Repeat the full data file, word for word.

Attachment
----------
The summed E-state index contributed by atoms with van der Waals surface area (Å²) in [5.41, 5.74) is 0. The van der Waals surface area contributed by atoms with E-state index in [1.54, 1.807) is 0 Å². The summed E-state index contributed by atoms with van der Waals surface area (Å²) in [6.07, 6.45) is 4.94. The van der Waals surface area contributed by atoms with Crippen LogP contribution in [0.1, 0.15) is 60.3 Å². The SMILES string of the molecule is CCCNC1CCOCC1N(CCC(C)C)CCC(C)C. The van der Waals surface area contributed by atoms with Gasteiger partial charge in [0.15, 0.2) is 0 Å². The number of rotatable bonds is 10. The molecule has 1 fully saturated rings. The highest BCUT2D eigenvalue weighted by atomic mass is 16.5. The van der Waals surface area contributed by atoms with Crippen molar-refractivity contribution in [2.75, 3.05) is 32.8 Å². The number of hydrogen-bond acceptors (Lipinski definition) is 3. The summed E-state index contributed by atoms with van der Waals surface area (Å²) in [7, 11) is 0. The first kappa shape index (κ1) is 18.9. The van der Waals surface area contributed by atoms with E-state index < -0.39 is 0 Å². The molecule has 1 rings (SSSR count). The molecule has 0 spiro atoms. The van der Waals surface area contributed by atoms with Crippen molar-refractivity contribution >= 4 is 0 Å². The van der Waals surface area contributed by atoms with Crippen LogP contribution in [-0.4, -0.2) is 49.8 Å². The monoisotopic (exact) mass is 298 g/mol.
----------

The summed E-state index contributed by atoms with van der Waals surface area (Å²) in [5.41, 5.74) is 0. The van der Waals surface area contributed by atoms with E-state index in [1.54, 1.807) is 0 Å². The summed E-state index contributed by atoms with van der Waals surface area (Å²) in [6.07, 6.45) is 4.94. The van der Waals surface area contributed by atoms with Crippen LogP contribution in [0.1, 0.15) is 60.3 Å². The SMILES string of the molecule is CCCNC1CCOCC1N(CCC(C)C)CCC(C)C. The van der Waals surface area contributed by atoms with Gasteiger partial charge in [0.15, 0.2) is 0 Å². The number of rotatable bonds is 10. The molecule has 1 fully saturated rings. The highest BCUT2D eigenvalue weighted by atomic mass is 16.5. The van der Waals surface area contributed by atoms with Crippen molar-refractivity contribution in [2.75, 3.05) is 32.8 Å². The number of hydrogen-bond acceptors (Lipinski definition) is 3. The summed E-state index contributed by atoms with van der Waals surface area (Å²) in [7, 11) is 0. The first kappa shape index (κ1) is 18.9. The van der Waals surface area contributed by atoms with E-state index < -0.39 is 0 Å². The molecule has 1 rings (SSSR count). The molecule has 0 spiro atoms. The van der Waals surface area contributed by atoms with Crippen molar-refractivity contribution >= 4 is 0 Å². The van der Waals surface area contributed by atoms with Crippen LogP contribution in [-0.4, -0.2) is 49.8 Å². The monoisotopic (exact) mass is 298 g/mol.